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World stocks fall ahead of EU summit as US growth figure disappoints investors
BANGKOK (AP) ' World stock markets fell Monday, with uncertainty about a tentative deal to resolve Greece's debt crisis weighing on investor sentiment ahead of a summit of European leaders.
Benchmark oil slipped to near $99 per barrel while the dollar rose against the euro but fell against the yen.
Stock markets opened lower in Europe, where leaders gathering in Brussels for a summit on taming the continent's financial crisis were met by a nationwide strike that hobbled trains and other public transportation.
Britain's FTSE 100 fell 0.5 percent to 5,707.50 and Germany's DAX lost 0.6 percent to 6,470.18. France's CAC-40 shed 0.6 percent to 3,298.07. Wall Street was also headed for a lower open, with Dow Jones industrial futures falling 0.4 percent to 12,559 and S&P 500 futures down 0.5 percent to 1,305.50.
Losses began earlier in Asia, with the investment mood dampened by Friday's release of data showing the U.S. economy grew more slowly than expected in the last three months of 2011. The economy grew at an annual rate of 2.8 percent in the October-December quarter, lower than the 3 percent that economists were expecting.
Japan's Nikkei 225 index shed 0.5 percent to close at 8,793.05. South Korea's Kospi was 1.2 percent lower at 1,940.55 and Hong Kong's Hang Seng dropped 1.7 percent to 20,160.41. Australia's S&P/ASX 200 lost 0.4 percent at 4,272.70.
Benchmarks in mainland China, Singapore, Indonesia, India and the Philippines also fell. Taiwan and New Zealand rose.
European leaders were to meet later Monday in Brussels to discuss austerity and belt-tightening measures as well as a tentative deal reached Saturday between Greece and its private investors that could avert a disastrous Greek default on its debt.
If the deal holds and works, it will help prevent a potential shock to the world banking system. But it doesn't resolve the weakening economic conditions in Greece and other European nations as they rein in spending to get their debts under control.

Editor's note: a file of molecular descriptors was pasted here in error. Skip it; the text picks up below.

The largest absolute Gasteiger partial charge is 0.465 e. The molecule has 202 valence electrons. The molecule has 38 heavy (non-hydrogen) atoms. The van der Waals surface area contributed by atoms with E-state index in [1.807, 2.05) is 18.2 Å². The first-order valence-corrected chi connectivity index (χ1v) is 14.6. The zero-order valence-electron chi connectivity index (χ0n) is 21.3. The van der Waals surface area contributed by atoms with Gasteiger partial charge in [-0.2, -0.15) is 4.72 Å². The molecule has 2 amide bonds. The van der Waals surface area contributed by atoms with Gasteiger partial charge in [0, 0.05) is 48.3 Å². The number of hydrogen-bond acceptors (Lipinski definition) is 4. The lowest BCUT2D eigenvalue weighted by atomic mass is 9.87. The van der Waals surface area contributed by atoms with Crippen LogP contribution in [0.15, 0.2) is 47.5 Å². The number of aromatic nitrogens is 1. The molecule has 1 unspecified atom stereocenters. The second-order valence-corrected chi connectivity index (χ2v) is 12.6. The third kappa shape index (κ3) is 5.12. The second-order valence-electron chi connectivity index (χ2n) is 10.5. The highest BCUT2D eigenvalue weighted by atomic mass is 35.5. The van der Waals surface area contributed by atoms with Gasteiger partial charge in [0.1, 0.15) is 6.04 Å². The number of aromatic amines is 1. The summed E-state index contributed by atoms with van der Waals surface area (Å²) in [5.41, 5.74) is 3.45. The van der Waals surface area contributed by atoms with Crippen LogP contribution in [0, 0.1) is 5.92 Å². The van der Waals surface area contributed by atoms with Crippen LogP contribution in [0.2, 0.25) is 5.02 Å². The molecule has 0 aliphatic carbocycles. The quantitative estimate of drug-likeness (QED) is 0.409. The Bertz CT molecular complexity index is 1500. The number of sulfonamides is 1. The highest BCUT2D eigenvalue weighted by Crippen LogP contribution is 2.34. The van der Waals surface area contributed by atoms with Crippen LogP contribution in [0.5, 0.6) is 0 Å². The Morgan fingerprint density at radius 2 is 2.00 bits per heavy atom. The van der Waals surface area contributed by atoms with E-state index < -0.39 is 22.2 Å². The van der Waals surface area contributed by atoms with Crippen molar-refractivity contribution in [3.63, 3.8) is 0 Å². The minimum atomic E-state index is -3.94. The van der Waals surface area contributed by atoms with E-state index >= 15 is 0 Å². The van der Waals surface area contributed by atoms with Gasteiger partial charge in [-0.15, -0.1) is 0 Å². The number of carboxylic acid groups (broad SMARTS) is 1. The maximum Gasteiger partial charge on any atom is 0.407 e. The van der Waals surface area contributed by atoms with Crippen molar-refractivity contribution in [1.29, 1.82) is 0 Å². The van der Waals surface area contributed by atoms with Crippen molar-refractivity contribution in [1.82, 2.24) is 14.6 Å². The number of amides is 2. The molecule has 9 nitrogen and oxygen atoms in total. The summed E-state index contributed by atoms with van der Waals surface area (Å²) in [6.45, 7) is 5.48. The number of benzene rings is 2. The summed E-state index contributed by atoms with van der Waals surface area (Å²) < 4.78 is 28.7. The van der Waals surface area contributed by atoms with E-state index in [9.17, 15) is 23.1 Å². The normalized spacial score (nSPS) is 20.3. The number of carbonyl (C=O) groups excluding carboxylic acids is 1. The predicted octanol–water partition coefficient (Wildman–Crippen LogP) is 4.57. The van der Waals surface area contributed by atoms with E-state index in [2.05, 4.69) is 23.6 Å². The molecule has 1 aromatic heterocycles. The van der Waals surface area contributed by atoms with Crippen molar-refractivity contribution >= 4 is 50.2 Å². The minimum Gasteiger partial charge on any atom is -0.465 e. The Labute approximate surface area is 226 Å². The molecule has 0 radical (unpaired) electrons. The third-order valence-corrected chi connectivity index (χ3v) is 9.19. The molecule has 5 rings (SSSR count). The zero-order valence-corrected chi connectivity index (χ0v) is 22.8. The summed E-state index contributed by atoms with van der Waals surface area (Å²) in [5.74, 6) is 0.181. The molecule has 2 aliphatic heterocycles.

Stan Shamu of IG Markets in Melbourne said that "the Greece debt issues will remain a source of uncertainty and might dampen the risk mood ahead of the EU summit today."
Under the agreement, investors holding 206 billion euros ($272 billion) in Greek bonds would exchange them for bonds with half the face value. The replacement bonds would have a longer maturity and pay a lower interest rate.
The deal would reduce Greece's annual interest expense from about 10 billion euros to about 4 billion euros. When the bonds mature, Greece would have to pay its bondholders only 103 billion euro.
Some analysts said stocks were taking a breather after post-New Year rallies in several markets that were spurred by signs of improvement in the U.S. economy and Europe's debt crisis stabilizing. Hong Kong's Hang Seng, for example, is up more than 11 percent since the beginning of the year. Australia's S&P/ASX 200 is 5.7 percent higher.
"Probably it's a case of the market getting a little bit tired. We've had quite a significant rally now, and that's been based on some news that was mildly encouraging out of Europe," said Ric Spooner, chief market analyst at CMC Markets in Sydney.
"But we may have arrived at a level where the market will need a bit further concrete evidence and news to continue the rally," Spooner said.
Shares of CNK International, a South Korean mineral development company, plunged 14.9 percent after company executives were implicated in a stock manipulation scheme, Yonhap News agency said.
Japan's Mitsubishi Electric Corp. plummeted 14.8 percent after the Defense Ministry and the Cabinet Satellite Intelligence Center said they would not sign contracts with the electric machinery manufacturer, which acknowledged it had overcharged on defense and space-related projects, Kyodo News agency reported.
Traders are awaiting more data this week for clues about which way the U.S. economy is headed. On Wednesday, the Institute for Supply Management will release its manufacturing index for January. The Labor Department will release monthly employment data Friday.
"Because the market has been expecting rather good economic data from the U.S. ... I am afraid if those figures disappoint the market, it may trigger further correction in the stock market," said Louis Wong, dealing director of Phillip Securities Ltd.
Benchmark oil for March delivery was down 49 cents to $99.07 per barrel in electronic trading on the New York Mercantile Exchange. The contract fell 14 cents to end at $99.56 per barrel on the Nymex on Friday.
In currencies, the euro fell to $1.3145 from $1.3208 late Friday in New York. The dollar fell to 76.67 yen from 76.72 yen.